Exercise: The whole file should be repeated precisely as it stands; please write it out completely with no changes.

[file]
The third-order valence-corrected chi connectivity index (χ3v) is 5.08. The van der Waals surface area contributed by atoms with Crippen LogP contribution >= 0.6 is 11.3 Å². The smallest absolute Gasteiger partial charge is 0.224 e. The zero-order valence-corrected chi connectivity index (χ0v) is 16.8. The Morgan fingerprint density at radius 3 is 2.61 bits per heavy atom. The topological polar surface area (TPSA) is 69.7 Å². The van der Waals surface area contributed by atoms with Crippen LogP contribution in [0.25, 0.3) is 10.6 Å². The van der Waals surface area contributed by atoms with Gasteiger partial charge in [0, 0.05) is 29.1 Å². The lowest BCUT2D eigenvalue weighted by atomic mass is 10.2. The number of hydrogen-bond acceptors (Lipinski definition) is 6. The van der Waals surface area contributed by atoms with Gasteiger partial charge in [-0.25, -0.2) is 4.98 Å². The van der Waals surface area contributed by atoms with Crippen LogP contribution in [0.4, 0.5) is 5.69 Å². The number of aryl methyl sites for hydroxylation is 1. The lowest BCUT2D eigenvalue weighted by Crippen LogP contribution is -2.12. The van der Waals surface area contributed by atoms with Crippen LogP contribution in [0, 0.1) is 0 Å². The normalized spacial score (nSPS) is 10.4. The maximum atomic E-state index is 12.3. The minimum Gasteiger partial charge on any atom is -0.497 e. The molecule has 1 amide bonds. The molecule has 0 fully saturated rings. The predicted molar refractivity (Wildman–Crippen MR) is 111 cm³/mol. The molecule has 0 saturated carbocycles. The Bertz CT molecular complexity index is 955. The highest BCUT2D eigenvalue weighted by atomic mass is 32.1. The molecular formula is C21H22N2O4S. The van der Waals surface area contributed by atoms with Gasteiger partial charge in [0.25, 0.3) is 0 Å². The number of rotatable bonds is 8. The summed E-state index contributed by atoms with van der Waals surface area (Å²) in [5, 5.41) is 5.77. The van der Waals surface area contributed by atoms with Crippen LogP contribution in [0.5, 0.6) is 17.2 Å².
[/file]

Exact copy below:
The third-order valence-corrected chi connectivity index (χ3v) is 5.08. The van der Waals surface area contributed by atoms with Crippen LogP contribution >= 0.6 is 11.3 Å². The smallest absolute Gasteiger partial charge is 0.224 e. The zero-order valence-corrected chi connectivity index (χ0v) is 16.8. The Morgan fingerprint density at radius 3 is 2.61 bits per heavy atom. The topological polar surface area (TPSA) is 69.7 Å². The van der Waals surface area contributed by atoms with Crippen LogP contribution in [0.25, 0.3) is 10.6 Å². The van der Waals surface area contributed by atoms with Gasteiger partial charge in [0, 0.05) is 29.1 Å². The lowest BCUT2D eigenvalue weighted by atomic mass is 10.2. The number of hydrogen-bond acceptors (Lipinski definition) is 6. The van der Waals surface area contributed by atoms with Gasteiger partial charge in [-0.25, -0.2) is 4.98 Å². The van der Waals surface area contributed by atoms with Crippen LogP contribution in [0.4, 0.5) is 5.69 Å². The number of aryl methyl sites for hydroxylation is 1. The lowest BCUT2D eigenvalue weighted by Crippen LogP contribution is -2.12. The van der Waals surface area contributed by atoms with Crippen LogP contribution in [0, 0.1) is 0 Å². The normalized spacial score (nSPS) is 10.4. The maximum atomic E-state index is 12.3. The minimum Gasteiger partial charge on any atom is -0.497 e. The molecule has 1 amide bonds. The molecule has 0 fully saturated rings. The predicted molar refractivity (Wildman–Crippen MR) is 111 cm³/mol. The molecule has 0 saturated carbocycles. The Bertz CT molecular complexity index is 955. The highest BCUT2D eigenvalue weighted by atomic mass is 32.1. The molecular formula is C21H22N2O4S. The van der Waals surface area contributed by atoms with Gasteiger partial charge in [0.25, 0.3) is 0 Å². The number of rotatable bonds is 8. The summed E-state index contributed by atoms with van der Waals surface area (Å²) in [5, 5.41) is 5.77. The van der Waals surface area contributed by atoms with Crippen LogP contribution in [0.5, 0.6) is 17.2 Å².